Kasukuwere part of sinking Genesis ship

YOUTH Development, Indigenisation and Empowerment minister Saviour Kasukuwere was still a significant shareholder in the ill-fated Genesis Investment Bank shortly before its demise three weeks ago, despite his earlier claims he had exited the bank way before its closure, businessdigest can reveal.
Documents seen by businessdigest show that Kasukuwere owned 13,88% in Genesis through various investment vehicles as recently as May 8, barely three weeks before the bank was forced to surrender its licence after failing to meet the US$10 million minimum capital requirement set for merchant banks by the Reserve Bank.
The documents show that Kasukuwere’s shareholding was spread through various nominee companies, including Tabco Investments (4,25%), Larium Investments (1,8%), Shearox Investments (1,8%), Vilkriss Investments (1,67%), Designated Investments (2,81%), Harnicot Investments (1,55%), Continental Securities (1,55%) Rentus Enterprises (Pokestow) (1,02%) and Vilcerst Investments (0,75%).
The shareholding structure, compiled as at 31 March 2012,  had not changed as at 8 May 2012, documents show. Genesis is the only bank to have failed to raise additional capital, after having tried to court more than 20 potential investment partners. Analysts say Kasukuwere’s presence in the bank may have been a big liability towards trying to lure potential investors. Kasukuwere has been on a rampage, forcing foreign companies, including banks, to surrender 51% of their equity to local investors.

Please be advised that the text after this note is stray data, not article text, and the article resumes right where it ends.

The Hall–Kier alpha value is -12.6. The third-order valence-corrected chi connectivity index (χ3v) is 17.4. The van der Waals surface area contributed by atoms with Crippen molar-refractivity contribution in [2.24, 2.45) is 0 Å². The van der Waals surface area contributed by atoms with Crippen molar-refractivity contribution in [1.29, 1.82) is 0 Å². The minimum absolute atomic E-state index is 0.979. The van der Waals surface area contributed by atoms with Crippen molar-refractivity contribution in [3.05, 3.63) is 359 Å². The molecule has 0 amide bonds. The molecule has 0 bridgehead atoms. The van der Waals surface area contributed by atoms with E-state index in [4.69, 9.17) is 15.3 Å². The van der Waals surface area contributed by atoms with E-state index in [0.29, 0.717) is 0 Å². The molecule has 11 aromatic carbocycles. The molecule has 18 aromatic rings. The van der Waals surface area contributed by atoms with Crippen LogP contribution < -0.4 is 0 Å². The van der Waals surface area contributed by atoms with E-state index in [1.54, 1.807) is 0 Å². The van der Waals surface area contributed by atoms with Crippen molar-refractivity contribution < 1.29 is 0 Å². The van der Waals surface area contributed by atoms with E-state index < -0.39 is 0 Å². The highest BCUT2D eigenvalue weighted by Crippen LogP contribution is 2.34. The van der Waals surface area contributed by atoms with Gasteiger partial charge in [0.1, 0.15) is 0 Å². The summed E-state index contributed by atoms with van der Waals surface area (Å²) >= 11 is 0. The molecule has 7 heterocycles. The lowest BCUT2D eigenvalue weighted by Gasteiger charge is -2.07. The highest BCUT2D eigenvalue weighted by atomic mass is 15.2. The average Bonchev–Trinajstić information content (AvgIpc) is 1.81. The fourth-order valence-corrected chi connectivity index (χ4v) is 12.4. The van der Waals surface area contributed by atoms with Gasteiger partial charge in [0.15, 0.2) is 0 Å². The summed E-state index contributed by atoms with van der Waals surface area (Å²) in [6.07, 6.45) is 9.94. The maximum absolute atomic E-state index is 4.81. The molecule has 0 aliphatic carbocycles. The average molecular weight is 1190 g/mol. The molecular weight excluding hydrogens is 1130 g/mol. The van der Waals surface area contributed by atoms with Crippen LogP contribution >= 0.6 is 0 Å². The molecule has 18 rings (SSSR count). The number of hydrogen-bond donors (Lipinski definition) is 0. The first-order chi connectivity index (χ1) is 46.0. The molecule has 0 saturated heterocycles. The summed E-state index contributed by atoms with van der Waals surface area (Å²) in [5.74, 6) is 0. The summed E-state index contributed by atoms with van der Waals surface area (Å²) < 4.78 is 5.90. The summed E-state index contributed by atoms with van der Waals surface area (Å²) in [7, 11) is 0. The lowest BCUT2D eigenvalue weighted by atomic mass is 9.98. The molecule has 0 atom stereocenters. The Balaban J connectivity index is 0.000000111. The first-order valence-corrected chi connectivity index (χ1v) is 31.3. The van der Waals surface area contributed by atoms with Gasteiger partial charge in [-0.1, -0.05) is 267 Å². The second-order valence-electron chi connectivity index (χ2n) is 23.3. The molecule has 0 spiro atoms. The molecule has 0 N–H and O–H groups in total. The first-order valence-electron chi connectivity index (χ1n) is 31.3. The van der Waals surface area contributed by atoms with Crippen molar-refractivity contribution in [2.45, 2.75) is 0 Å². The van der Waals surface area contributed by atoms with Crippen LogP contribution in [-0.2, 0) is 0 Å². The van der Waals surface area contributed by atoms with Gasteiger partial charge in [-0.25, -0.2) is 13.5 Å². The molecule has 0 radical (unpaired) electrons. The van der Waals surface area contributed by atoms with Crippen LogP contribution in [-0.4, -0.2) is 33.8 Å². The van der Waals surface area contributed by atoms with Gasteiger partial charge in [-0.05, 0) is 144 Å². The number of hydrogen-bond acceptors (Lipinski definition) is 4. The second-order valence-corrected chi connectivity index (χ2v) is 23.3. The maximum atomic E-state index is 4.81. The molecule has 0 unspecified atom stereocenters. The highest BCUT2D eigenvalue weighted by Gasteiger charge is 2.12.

However, when contacted for comment last week, he claimed he no longer had anything to do with the closed bank.
“As a matter of fact, I sold out my shareholding in the bank a long time ago. I am no longer a shareholder and if you check the Genesis board I have no representation,” Kasukuwere said.
However, documents show Kasukuwere was a shareholder just before Genesis, controlled by ZimRe Holdings which had 69,41%, was closed.
His known investment vehicle, Migdale Investments, is listed as beneficial shareholder for the various stakes, amounting to 13,88%.
Kasukuwere, one of President Robert Mugabe’s point men in the heightening threats to seize foreign-owned banks under the pretext of indigenisation, is leading failed bankers who want a chance to revive their fortunes through expropriation.
Kasukuwere’s right hand man David Chapfika, National Indigenisation and Economic Empowerment Board (NIEEB) chair, also presided over the collapse of a bank. Wilson Gwatiringa, NIEEB also has a chequered banking past. He was a top executive at the defunct Universal Merchant Bank where Chapfika was. — Staff Writer.